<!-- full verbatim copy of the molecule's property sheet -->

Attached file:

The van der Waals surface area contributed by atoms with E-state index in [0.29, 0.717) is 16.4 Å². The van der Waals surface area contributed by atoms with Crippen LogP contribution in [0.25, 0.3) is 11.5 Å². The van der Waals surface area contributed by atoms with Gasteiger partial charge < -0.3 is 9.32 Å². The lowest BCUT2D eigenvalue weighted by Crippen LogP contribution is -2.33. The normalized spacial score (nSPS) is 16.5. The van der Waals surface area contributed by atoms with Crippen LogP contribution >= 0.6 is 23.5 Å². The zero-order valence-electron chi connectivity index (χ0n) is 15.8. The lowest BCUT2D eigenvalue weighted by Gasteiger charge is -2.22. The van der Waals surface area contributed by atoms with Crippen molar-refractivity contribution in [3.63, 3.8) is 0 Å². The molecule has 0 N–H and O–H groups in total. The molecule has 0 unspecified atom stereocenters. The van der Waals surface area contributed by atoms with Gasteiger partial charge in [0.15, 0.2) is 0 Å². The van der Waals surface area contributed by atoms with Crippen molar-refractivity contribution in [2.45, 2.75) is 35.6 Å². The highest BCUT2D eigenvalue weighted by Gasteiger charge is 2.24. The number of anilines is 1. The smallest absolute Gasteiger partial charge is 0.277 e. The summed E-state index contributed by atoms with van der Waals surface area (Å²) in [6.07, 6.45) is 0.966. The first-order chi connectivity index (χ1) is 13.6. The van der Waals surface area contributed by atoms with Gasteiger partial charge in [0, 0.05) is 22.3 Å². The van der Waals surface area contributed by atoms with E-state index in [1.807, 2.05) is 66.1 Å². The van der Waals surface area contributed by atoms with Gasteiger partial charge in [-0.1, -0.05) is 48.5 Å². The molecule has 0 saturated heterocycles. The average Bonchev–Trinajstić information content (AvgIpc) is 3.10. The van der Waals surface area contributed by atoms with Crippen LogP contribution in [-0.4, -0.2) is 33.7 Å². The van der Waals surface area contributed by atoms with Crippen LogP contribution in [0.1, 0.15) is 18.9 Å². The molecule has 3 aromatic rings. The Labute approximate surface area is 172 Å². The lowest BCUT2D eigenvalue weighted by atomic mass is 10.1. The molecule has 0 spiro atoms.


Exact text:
The van der Waals surface area contributed by atoms with E-state index in [0.29, 0.717) is 16.4 Å². The van der Waals surface area contributed by atoms with Crippen LogP contribution in [0.25, 0.3) is 11.5 Å². The van der Waals surface area contributed by atoms with Gasteiger partial charge < -0.3 is 9.32 Å². The lowest BCUT2D eigenvalue weighted by Crippen LogP contribution is -2.33. The normalized spacial score (nSPS) is 16.5. The van der Waals surface area contributed by atoms with Crippen LogP contribution >= 0.6 is 23.5 Å². The zero-order valence-electron chi connectivity index (χ0n) is 15.8. The lowest BCUT2D eigenvalue weighted by Gasteiger charge is -2.22. The van der Waals surface area contributed by atoms with Crippen molar-refractivity contribution in [3.63, 3.8) is 0 Å². The molecule has 0 N–H and O–H groups in total. The molecule has 0 unspecified atom stereocenters. The van der Waals surface area contributed by atoms with Gasteiger partial charge in [0.15, 0.2) is 0 Å². The van der Waals surface area contributed by atoms with Crippen molar-refractivity contribution in [2.45, 2.75) is 35.6 Å². The highest BCUT2D eigenvalue weighted by Gasteiger charge is 2.24. The number of anilines is 1. The smallest absolute Gasteiger partial charge is 0.277 e. The summed E-state index contributed by atoms with van der Waals surface area (Å²) in [6.07, 6.45) is 0.966. The first-order chi connectivity index (χ1) is 13.6. The van der Waals surface area contributed by atoms with Gasteiger partial charge in [0, 0.05) is 22.3 Å². The van der Waals surface area contributed by atoms with E-state index in [1.807, 2.05) is 66.1 Å². The van der Waals surface area contributed by atoms with Gasteiger partial charge in [-0.1, -0.05) is 48.5 Å². The molecule has 0 saturated heterocycles. The average Bonchev–Trinajstić information content (AvgIpc) is 3.10. The van der Waals surface area contributed by atoms with Crippen LogP contribution in [-0.4, -0.2) is 33.7 Å². The van der Waals surface area contributed by atoms with Crippen LogP contribution in [0.1, 0.15) is 18.9 Å². The molecule has 3 aromatic rings. The Labute approximate surface area is 172 Å². The lowest BCUT2D eigenvalue weighted by atomic mass is 10.1. The molecule has 0 spiro atoms.